Column: Will you be ditching your antivirus app anytime soon?

For the last few months, I've been hearing some well-regarded security people tell me they are considering ditching their antivirus protection all together. They haven't done it, but these individuals feel the days of having a special application scan to remove malware on your desktop are numbered. Malware has changed, but the applications to ferret them out have not.

Antivirus programs, as we know them today, are based on 20-year-old technology of pattern matching. Pattern matching may have worked in the days of the Micheangelo virus and even as recently as Netsky, but methodically matching each and every … Read more

Security Bites 108: Understanding white listing

To put it simply, the concept of "white listing" is to define a set of software, a set of vendors, and allow only those trusted applications or files from those vendors to run on your machine. If a file or application is not approved, it will not run. This is the opposite of how we've blocked malware from our machines in the past.

In 2007, Symantec detected more than 1 million viruses, with two-thirds created within the calendar year. Loading 1 million antivirus signatures or even a percentage of that if generic signatures are used is a … Read more

Norton 2009 products open to public beta

On Monday, Symantec opened two of its Norton 2009 products to public beta. Both Norton Internet Security 2009 and Norton Antivirus 2009 feature new code that not only makes the scans and services run faster, but consume fewer system resources, says Tom Powledge, vice president of consumer product management.

As an example, Powledge said that where Norton Internet Security 2006 consumed roughly 300MB of hard-disk space, the 2009 version is coming in around 100MB. Symantec has achieved this, in part, by reducing a number of redundancies introduced over the years. For example, previous versions of NIS contained multiple copies of … Read more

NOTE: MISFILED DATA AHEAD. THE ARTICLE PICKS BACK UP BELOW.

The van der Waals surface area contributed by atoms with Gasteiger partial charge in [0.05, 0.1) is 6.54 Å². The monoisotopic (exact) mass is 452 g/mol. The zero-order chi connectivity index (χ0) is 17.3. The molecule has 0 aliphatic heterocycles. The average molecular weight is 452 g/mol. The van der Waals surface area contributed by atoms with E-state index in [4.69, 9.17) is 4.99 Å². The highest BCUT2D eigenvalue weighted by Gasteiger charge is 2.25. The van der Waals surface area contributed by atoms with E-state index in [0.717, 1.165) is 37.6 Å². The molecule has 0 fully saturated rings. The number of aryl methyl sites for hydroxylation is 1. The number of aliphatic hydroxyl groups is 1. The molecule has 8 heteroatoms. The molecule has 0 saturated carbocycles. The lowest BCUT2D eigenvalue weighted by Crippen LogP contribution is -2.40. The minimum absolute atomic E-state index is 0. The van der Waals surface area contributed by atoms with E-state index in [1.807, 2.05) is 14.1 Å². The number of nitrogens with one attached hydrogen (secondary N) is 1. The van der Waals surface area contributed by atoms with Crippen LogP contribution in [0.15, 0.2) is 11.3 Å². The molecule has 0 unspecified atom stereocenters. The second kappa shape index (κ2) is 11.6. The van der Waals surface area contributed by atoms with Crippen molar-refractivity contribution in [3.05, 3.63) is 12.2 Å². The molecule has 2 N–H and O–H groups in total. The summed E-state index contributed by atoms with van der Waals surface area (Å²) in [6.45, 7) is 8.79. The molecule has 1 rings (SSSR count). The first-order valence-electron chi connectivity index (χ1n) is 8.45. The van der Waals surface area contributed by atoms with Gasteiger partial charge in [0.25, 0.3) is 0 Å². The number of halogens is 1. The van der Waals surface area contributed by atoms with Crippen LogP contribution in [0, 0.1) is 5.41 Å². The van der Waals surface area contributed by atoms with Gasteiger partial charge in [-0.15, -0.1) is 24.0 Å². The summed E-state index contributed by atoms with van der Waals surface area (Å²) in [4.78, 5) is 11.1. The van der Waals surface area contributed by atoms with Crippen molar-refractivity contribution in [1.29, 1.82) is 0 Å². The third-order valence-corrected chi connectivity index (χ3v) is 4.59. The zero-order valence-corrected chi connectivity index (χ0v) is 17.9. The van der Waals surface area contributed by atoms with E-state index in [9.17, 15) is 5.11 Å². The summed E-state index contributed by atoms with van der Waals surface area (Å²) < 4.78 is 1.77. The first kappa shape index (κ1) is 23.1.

McAfee reports on spam in the real world

Taking a cue from Morgan Spurlock who lived on fast food for 30 days in the Super Size Me documentary, McAfee gathered volunteers from around the world who would, for one hour a day, surf the Internet, signing up for various newsletters, filling in various forms. As they did so, the participants were asked to blog about their experiences.

On Tuesday, McAfee released the results of the experiment it called S.P.A.M., or Spammed Persistently All Month.

Over the course of the month, McAfee's test subjects accumulated 104,000 spam messages, or roughly 70 per day per … Read more

Adobe Flash exploit raises concern

Update 11:10 a.m. May 30: Despite earlier reports, version of Adobe Flash Player has no new bugs. For the latest news, click here.

Legitimate Web sites hosting Adobe Flash Player content may be compromised to embed JavaScript that redirects users to a Chinese malware server, says Symantec. Affected versions of Adobe Flash Player include 9.0.124 .0 (latest version) and